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Editorial: Area blessed with strong legislative advocates

Oct. 16, 2012 @ 10:40 PM

Because of redistricting following the 2010 Census, legislative districts in West Virginia have undergone many changes since the last general election. Boundaries of most districts changed, and many voters now find themselves voting in legislative districts that have different names.

That could lead to some confusion, meaning that it's important for voters to check with their county clerks or the Secretary of State's office to determine just which legislative candidates they will decide on when they cast ballots.

Despite the altered landscape, the Huntington region is fortunate because several state lawmakers who have served the area ably in years past are seeking a return to the Legislature.

The largest block of seats at stake in the region's House of Delegates districts is in District 16, which includes the northern and eastern portion of Cabell County and part of Lincoln County. A field of five candidates are seeking three positions.

Among them are three incumbents -- Democrats Kevin J. Craig and Jim Morgan and Republican Carol Miller. All have looked out for the region's interests as well as taken sound positions on statewide issues. During their several terms in office, all have shown and voiced support for improved education, including as an important tool to develop the state's workforce, and initiatives that would benefit Marshall University, Huntington and the state's economy. They also have listed as priorities increased emphasis on drug treatment for abusers, and they are open to seeking creative ways to deal with the state's prison overcrowding problem. Craig, Morgan and Miller each merit another term in the House.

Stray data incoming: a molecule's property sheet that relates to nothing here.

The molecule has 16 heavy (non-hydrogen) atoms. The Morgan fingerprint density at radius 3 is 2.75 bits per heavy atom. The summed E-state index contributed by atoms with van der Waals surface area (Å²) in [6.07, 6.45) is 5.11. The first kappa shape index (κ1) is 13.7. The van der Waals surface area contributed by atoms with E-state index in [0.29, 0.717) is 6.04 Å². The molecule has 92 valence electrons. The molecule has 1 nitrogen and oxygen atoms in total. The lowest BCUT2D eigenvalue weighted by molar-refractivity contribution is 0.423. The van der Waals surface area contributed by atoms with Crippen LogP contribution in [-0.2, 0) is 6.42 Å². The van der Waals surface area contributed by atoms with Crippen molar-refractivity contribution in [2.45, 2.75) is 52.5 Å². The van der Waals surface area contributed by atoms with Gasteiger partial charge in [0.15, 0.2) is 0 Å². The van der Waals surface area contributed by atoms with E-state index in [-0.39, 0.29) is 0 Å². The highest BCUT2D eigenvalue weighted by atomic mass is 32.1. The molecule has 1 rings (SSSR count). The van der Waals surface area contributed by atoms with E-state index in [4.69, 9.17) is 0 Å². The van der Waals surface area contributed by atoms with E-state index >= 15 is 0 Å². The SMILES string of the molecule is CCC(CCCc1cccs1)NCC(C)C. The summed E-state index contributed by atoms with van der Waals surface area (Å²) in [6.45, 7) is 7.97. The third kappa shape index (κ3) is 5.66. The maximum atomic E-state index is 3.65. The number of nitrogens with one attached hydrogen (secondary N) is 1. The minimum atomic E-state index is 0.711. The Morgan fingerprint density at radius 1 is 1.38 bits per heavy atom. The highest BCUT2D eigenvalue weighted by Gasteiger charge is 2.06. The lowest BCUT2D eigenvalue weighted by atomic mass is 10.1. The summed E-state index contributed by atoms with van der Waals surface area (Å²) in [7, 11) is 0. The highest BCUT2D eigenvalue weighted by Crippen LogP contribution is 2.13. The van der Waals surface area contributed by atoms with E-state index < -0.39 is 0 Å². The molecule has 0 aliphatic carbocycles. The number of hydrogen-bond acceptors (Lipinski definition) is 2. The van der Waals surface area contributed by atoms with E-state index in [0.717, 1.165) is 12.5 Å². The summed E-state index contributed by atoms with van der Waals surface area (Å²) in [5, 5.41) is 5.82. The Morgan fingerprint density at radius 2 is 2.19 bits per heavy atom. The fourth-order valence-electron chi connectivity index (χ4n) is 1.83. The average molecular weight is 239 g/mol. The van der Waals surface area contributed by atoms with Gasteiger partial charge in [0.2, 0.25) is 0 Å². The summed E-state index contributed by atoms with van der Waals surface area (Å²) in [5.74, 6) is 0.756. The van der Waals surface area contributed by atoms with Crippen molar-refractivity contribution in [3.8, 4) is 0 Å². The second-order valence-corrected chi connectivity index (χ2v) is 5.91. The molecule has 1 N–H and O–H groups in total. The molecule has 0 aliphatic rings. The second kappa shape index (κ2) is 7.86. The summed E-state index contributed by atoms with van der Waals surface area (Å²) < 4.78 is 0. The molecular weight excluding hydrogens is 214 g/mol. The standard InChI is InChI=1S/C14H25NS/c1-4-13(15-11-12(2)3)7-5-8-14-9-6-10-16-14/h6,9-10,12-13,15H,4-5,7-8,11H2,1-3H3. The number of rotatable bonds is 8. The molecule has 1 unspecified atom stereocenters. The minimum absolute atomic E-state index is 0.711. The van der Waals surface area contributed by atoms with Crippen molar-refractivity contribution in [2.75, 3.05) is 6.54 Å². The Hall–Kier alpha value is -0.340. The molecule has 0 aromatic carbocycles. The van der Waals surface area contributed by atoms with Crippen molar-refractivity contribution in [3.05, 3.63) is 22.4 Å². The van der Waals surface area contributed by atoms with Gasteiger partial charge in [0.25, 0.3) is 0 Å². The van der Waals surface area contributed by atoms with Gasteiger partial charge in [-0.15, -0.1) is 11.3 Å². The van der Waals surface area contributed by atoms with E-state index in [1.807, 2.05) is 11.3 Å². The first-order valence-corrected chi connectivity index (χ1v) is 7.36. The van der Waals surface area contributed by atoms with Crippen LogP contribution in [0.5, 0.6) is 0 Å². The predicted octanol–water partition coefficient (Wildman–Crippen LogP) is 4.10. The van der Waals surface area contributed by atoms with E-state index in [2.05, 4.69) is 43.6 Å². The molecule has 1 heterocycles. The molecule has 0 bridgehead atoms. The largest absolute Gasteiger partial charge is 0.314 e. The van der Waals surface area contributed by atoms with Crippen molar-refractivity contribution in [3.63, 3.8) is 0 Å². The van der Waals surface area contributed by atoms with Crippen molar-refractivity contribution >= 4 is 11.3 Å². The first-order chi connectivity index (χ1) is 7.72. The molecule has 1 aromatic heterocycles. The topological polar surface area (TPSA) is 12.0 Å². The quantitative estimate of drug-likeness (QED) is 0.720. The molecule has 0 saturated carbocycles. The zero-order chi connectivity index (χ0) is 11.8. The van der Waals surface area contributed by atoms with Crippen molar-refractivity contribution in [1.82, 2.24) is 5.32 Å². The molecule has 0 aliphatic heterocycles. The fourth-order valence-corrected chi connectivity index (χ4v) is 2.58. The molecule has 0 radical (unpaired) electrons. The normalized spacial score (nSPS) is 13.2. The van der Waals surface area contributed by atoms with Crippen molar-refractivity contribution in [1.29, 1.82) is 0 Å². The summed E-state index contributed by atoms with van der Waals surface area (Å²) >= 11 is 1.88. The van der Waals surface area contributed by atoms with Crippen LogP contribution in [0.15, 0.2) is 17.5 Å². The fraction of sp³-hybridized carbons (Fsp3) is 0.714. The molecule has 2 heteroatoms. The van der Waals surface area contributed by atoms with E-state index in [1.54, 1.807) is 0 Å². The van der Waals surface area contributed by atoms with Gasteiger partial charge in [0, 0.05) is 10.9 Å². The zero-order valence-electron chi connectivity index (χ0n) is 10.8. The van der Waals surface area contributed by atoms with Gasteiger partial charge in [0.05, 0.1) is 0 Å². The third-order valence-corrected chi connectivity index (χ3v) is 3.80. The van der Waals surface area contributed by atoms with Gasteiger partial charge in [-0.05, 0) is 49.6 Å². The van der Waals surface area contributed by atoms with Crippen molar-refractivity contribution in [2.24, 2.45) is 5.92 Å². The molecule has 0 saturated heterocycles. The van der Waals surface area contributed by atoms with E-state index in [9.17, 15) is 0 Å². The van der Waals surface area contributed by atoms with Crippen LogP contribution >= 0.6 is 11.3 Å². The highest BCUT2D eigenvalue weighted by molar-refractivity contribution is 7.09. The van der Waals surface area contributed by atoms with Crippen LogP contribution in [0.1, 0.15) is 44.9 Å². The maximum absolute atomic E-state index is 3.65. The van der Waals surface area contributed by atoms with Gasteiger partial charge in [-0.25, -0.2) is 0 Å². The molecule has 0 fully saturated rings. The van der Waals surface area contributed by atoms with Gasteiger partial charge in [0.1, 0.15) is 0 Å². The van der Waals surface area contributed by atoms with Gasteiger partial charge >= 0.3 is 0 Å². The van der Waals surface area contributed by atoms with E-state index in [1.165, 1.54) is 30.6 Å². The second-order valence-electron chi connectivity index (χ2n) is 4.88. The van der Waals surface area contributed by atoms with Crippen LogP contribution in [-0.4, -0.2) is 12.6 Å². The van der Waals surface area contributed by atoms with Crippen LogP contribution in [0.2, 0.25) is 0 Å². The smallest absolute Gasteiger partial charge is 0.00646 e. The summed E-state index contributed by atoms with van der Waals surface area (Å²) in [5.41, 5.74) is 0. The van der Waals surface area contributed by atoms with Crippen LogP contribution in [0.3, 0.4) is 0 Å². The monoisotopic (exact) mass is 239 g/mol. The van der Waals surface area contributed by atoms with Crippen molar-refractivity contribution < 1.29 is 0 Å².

In House District 17, which includes the western portion of Cabell County and the northeastern tip of Wayne County, four candidates are seeking two positions. One of them is Democrat Doug Reynolds, an attorney and businessman who is seeking his fourth term in the House. He has been and says he will continue to be focused on education, improving the tax structure for businesses and eliminating waste in state spending. Among the other candidates in this district is newcomer Michael Ankrom, a Republican who holds a degree in management and finance from Marshall University and espouses the worthwhile goals of reforming the state's legal and tax structures and capitalizing on growing the energy sector to boost the state's economy. Reynolds and Ankrom are the best choices in this district.

Republican incumbent Kelli Sobonya is seeking her sixth term in the House, this time from the new single-member District 18, which includes the south central portion of Cabell County. Sobonya is diligent in carrying out her duties and has been instrumental in passing laws to protect children from child predators on the Internet and while riding school buses. She merits re-election.

In District 19, which includes the bulk of Wayne County, a three-way race for two seats includes veteran lawmakers Rick Thompson, who is the House speaker, and Don Perdue. Thompson has played a key role in helping the state manage its budget responsibly, and Perdue has been a strong advocate on health-related issues. Both Democrats have looked out for Wayne County interests, such as support for an intermodal facility in Prichard and funding for a lodge and conference center at Beech Fork State Park. Both should be allowed to continue work in Charleston.

Among the legislative candidates who are unopposed in the general election is Sen. Robert H. Plymale in District 5 (Cabell County). He is a Democrat who also has been a strong advocate for the region.

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